Cervical cancer is preventable, but still a leading cancer

January 11, 2017 by Dr. Rachel Miller, University of Kentucky
High grade dysplasia (carcinoma in situ) in the uterine cervix. The abnormal epithelium is extending into a mucus gland to the left of centre. This disease can progress to invasive cancer (squamous cell carcinoma) of the cervix. Credit: Haymanj/public domain

At the beginning of the year, many women (and men) set resolutions around health and fitness, often focusing on weight loss. But one of the most important habits women can form revolves around regular health checks, particularly for preventable cancers.

January is cervical cancer awareness month. Unfortunately, Kentucky ranks in the top 10 in the country for cervical cancer incidence and death rates – a dire statistic considering cervical cancer is largely preventable through vaccination and screening.

The human papillomavirus (HPV) causes virtually all cases of cervical carcinomas. The majority of sexually active women will be exposed to HPV at some point in their lifetime; fortunately, only 5 to 15 percent will develop cervical precancer. An even smaller percentage will develop cancer. Other risk factors include multiple pregnancies, a long duration of use, a history of other STDs, and tobacco use.

Nowadays, you can take an extra step toward protecting your children against cervical and other types of HPV-related cancers through the HPV vaccine. While this vaccination used to be a three-dose process, the CDC now recommends that all 11-12 year-old children (girls AND boys) get just two doses, with the second being given 6-12 months after the first.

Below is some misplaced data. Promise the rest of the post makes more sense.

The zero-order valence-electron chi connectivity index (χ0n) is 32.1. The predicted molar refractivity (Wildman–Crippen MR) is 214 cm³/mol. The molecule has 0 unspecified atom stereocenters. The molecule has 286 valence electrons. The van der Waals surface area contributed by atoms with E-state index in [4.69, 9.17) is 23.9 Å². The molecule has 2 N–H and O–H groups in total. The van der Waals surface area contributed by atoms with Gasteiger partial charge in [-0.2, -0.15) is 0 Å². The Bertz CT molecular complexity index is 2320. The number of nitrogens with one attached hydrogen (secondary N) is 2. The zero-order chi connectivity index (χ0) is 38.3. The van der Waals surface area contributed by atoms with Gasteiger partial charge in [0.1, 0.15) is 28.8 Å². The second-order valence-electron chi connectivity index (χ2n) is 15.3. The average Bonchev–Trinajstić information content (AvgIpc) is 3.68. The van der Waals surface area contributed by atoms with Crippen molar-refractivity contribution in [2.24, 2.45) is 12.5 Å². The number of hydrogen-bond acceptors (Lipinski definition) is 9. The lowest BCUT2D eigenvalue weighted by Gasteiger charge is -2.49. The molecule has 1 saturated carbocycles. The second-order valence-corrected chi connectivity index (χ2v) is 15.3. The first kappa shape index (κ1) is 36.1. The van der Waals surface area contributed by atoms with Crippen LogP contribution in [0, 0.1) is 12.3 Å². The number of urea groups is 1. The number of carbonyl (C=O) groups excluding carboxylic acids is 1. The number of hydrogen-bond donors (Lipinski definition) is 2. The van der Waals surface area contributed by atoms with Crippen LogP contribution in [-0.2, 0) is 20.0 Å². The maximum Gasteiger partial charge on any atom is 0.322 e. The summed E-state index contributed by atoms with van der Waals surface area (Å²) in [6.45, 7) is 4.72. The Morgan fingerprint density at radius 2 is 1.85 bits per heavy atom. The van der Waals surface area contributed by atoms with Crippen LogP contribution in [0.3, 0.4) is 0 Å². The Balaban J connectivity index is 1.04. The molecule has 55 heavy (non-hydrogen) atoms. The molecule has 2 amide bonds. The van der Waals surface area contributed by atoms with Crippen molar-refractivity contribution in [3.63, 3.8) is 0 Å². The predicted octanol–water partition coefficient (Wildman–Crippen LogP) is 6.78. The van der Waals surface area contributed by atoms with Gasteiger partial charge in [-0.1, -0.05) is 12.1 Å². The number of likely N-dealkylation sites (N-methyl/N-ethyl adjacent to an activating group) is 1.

Young women can get the vaccine through age 26, while young men can get vaccinated through age 21. Every year, more than 17,000 women and more than 9,000 men get cancer caused by an HPV infection.

Cervical cancer screening – the Pap smear – is a regular appointment that is often overlooked. This test looks for cancerous cells on the cervix, and can even find precancerous changes that have not yet developed into cancer.

I can't recommend this test enough – at Markey, about 95 percent of cervical cancer patients we treat have not gotten their recommended schedule of cervical cancer screenings. Screenings usually begin at age 21 or three years after first sexual intercourse. Talk to your doctor about a timeline for regular screenings.

One reason the vaccine and screenings are so important is because often doesn't cause obvious symptoms until its more advanced stages.

Some of the most common symptoms reported include abnormal bleeding or bleeding after , and an abnormal discharge. Many of these symptoms can be mistaken for less serious issues, such as a yeast infection or .

As the cancer advances further, it can cause urinary blockage, back pain, leg swelling, or neuropathic pain, such as a "pins and needles" sensation in the skin.

As you work through your resolutions for the New Year, make taking care of yourself a priority—and that includes scheduling a few regular trips to your doctor.

Explore further: Cervical cancer screening could be less frequent, start later

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